NIMR DG tasks nurses on mortality reduction


…as HLC holds 2014 workshop for nurse leaders

(By Temitope Obayendo)


Following the recent statistics of the United Nations Children’s Fund (UNICEF) which shows that Nigeria loses about 2000 under-five-year-olds and 145 women of childbearing age every day, the Director-General, Nigerian Institute of Medical Research (NIMR), professor Innocent Ujah, has on nurses in the country to explore all techniques at their disposal to ensure drastic decrease in infant and maternal mortality in Nigeria.

Ujah made the remarks at the 2014 interactive workshop for nurse leaders held at NIMR hall, Yaba, on 11 April. The annual event was organised by Healthy Living Communications.

The NIMR boss who was a special guest at the occasion as well as the host, noted that there was still much to be done by nurses regarding awareness campaigns on the safety of caesarean section for both mother and child.

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The experienced obstetrician and gynaecologist disclosed that one of the major reasons infant and maternal mortality persists in the country is the misconceptions of the majority of people about surgery, which has led to the death of thousands of women and children.

Ujah stated that to remedy the situation, nurses must do much of  ’talking to’ and not ‘ talking at’ pregnant women in order to avert  further loss of lives at childbirth.

Earlier on at the forum, the former Head of Nursing Department, Health Services Commission, Lagos State, Mrs. Victoria Oloruntegbe, addressed the participants on: “Pre and Post Retirement Issues and Challenges Facing the Nurse Leader”.

Oloruntegbe described life after retirement and explained why every nurse leader must make adequate plans for it in ahead of time.  She also highlighted some challenges associated with retirement, which include: “time issues, finance issues, loss of power and authority, accommodation problems, medical treatment issues, transportation, and so on.” She however assured the participants not to fret over the challenges as strategies are already in place to help them cope.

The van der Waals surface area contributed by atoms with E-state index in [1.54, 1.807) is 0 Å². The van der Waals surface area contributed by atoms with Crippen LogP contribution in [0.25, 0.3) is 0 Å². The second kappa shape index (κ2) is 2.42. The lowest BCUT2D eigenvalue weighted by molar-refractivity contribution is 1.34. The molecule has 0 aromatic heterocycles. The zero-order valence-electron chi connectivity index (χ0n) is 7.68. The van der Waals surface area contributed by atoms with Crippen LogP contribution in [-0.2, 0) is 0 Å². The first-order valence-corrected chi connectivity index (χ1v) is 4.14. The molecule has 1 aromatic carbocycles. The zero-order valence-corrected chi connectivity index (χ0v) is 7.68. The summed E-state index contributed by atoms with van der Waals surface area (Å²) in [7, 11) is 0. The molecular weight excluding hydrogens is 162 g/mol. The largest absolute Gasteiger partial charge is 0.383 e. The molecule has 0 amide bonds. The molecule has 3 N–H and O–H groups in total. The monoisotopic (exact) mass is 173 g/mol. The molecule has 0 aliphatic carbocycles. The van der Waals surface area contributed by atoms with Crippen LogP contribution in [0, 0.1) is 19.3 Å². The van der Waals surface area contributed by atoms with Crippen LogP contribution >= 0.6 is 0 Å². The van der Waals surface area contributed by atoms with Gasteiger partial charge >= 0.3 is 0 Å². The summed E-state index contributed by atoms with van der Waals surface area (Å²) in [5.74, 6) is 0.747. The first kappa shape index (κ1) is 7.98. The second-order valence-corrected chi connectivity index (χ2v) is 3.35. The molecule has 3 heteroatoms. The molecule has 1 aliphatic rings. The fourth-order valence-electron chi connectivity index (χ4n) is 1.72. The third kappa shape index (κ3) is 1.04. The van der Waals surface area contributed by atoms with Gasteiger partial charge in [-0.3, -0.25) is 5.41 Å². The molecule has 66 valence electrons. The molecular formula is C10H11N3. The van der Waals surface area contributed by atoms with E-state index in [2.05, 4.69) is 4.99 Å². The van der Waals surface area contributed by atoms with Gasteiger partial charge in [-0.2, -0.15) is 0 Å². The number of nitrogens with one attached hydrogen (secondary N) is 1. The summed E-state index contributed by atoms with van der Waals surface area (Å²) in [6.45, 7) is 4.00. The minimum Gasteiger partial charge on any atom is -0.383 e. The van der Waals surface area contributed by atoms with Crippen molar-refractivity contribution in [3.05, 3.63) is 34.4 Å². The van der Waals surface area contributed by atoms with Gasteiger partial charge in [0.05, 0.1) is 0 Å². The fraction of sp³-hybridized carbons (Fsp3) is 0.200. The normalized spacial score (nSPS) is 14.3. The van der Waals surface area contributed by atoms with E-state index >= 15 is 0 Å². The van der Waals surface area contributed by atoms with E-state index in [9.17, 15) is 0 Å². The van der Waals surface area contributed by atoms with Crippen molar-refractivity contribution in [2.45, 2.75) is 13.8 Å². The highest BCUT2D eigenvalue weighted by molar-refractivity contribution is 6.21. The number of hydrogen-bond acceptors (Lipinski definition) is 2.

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Categorising the coping strategies into “government input” and “nurse leader input”, the veteran nurse and midwife  revealed that the government input is already in place, through the enactment of the Pension Reforms Act 2014. She added that, on the part of the nurse leader, it is very essential for each one to have proper finance management, investment in bonds, savings, properties, healthy lifestyle, health insurance policy, etc.

Also addressing the health professionals, Mr. Emmanuel Oriakhi, the MD/CEO of Healthy Living Communications, expressed his appreciation for their presence and explained that it became imperative to have a forum for nurses having held different fora for general practitioners, surgeons, medical laboratory scientists, paediatricians, and other health personnel.


He listed the objectives of the forum to include: exchange of ideas with health care operators; updates on new products and techniques as they emerge; examination of issues of national importance to health care delivery; and review of industry professional developments as they affect the practice.

One of the participants, Mrs Titilayo Adegun, expressed gratitude to the organisers of the workshop for consistently keeping nurse leaders abreast of trends in the profession for the past three years.



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